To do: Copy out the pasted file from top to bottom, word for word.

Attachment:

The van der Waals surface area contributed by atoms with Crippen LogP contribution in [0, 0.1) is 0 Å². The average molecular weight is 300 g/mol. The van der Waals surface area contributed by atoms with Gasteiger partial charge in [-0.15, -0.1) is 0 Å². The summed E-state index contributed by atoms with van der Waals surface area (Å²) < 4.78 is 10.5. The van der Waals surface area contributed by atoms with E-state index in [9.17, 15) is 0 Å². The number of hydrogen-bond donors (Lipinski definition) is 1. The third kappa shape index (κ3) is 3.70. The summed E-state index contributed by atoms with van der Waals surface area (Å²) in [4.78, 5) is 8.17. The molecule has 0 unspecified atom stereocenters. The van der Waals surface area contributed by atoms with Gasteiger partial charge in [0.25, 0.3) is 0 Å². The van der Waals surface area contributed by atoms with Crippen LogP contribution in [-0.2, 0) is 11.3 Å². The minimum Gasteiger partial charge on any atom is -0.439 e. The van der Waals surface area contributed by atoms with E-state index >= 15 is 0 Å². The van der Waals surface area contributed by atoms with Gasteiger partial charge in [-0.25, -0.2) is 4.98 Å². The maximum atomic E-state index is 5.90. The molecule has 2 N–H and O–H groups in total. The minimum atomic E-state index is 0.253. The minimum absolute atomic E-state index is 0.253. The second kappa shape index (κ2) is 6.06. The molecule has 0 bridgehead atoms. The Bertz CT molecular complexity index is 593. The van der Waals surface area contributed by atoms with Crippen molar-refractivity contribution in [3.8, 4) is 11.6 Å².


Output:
The van der Waals surface area contributed by atoms with Crippen LogP contribution in [0, 0.1) is 0 Å². The average molecular weight is 300 g/mol. The van der Waals surface area contributed by atoms with Gasteiger partial charge in [-0.15, -0.1) is 0 Å². The summed E-state index contributed by atoms with van der Waals surface area (Å²) < 4.78 is 10.5. The van der Waals surface area contributed by atoms with E-state index in [9.17, 15) is 0 Å². The number of hydrogen-bond donors (Lipinski definition) is 1. The third kappa shape index (κ3) is 3.70. The summed E-state index contributed by atoms with van der Waals surface area (Å²) in [4.78, 5) is 8.17. The molecule has 0 unspecified atom stereocenters. The van der Waals surface area contributed by atoms with Gasteiger partial charge in [0.25, 0.3) is 0 Å². The van der Waals surface area contributed by atoms with Crippen LogP contribution in [-0.2, 0) is 11.3 Å². The minimum Gasteiger partial charge on any atom is -0.439 e. The van der Waals surface area contributed by atoms with E-state index >= 15 is 0 Å². The van der Waals surface area contributed by atoms with Gasteiger partial charge in [-0.25, -0.2) is 4.98 Å². The maximum atomic E-state index is 5.90. The molecule has 2 N–H and O–H groups in total. The minimum atomic E-state index is 0.253. The minimum absolute atomic E-state index is 0.253. The second kappa shape index (κ2) is 6.06. The molecule has 0 bridgehead atoms. The Bertz CT molecular complexity index is 593. The van der Waals surface area contributed by atoms with Crippen molar-refractivity contribution in [3.8, 4) is 11.6 Å².